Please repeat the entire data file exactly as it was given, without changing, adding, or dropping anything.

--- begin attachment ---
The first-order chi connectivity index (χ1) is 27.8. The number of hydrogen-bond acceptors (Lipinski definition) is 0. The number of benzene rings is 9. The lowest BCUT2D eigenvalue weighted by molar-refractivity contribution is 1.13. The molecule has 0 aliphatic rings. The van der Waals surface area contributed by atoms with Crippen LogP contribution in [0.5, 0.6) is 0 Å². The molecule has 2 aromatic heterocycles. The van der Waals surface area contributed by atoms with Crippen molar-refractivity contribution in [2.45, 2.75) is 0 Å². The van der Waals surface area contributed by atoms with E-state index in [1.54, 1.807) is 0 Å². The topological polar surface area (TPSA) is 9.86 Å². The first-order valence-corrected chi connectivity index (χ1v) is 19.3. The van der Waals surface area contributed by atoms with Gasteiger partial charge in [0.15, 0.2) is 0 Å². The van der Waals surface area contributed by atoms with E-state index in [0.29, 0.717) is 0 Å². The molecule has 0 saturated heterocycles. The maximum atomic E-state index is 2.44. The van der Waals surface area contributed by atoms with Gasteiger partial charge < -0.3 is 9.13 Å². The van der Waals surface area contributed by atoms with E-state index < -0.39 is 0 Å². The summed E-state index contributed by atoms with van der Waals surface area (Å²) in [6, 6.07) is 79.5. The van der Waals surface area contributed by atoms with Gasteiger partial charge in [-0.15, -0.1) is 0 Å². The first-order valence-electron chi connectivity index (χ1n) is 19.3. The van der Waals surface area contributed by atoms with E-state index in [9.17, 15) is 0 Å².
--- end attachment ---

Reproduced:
The first-order chi connectivity index (χ1) is 27.8. The number of hydrogen-bond acceptors (Lipinski definition) is 0. The number of benzene rings is 9. The lowest BCUT2D eigenvalue weighted by molar-refractivity contribution is 1.13. The molecule has 0 aliphatic rings. The van der Waals surface area contributed by atoms with Crippen LogP contribution in [0.5, 0.6) is 0 Å². The molecule has 2 aromatic heterocycles. The van der Waals surface area contributed by atoms with Crippen molar-refractivity contribution in [2.45, 2.75) is 0 Å². The van der Waals surface area contributed by atoms with E-state index in [1.54, 1.807) is 0 Å². The topological polar surface area (TPSA) is 9.86 Å². The first-order valence-corrected chi connectivity index (χ1v) is 19.3. The van der Waals surface area contributed by atoms with Gasteiger partial charge in [0.15, 0.2) is 0 Å². The van der Waals surface area contributed by atoms with E-state index in [0.29, 0.717) is 0 Å². The molecule has 0 saturated heterocycles. The maximum atomic E-state index is 2.44. The van der Waals surface area contributed by atoms with Gasteiger partial charge < -0.3 is 9.13 Å². The van der Waals surface area contributed by atoms with E-state index < -0.39 is 0 Å². The summed E-state index contributed by atoms with van der Waals surface area (Å²) in [6, 6.07) is 79.5. The van der Waals surface area contributed by atoms with Gasteiger partial charge in [-0.15, -0.1) is 0 Å². The first-order valence-electron chi connectivity index (χ1n) is 19.3. The van der Waals surface area contributed by atoms with E-state index in [9.17, 15) is 0 Å².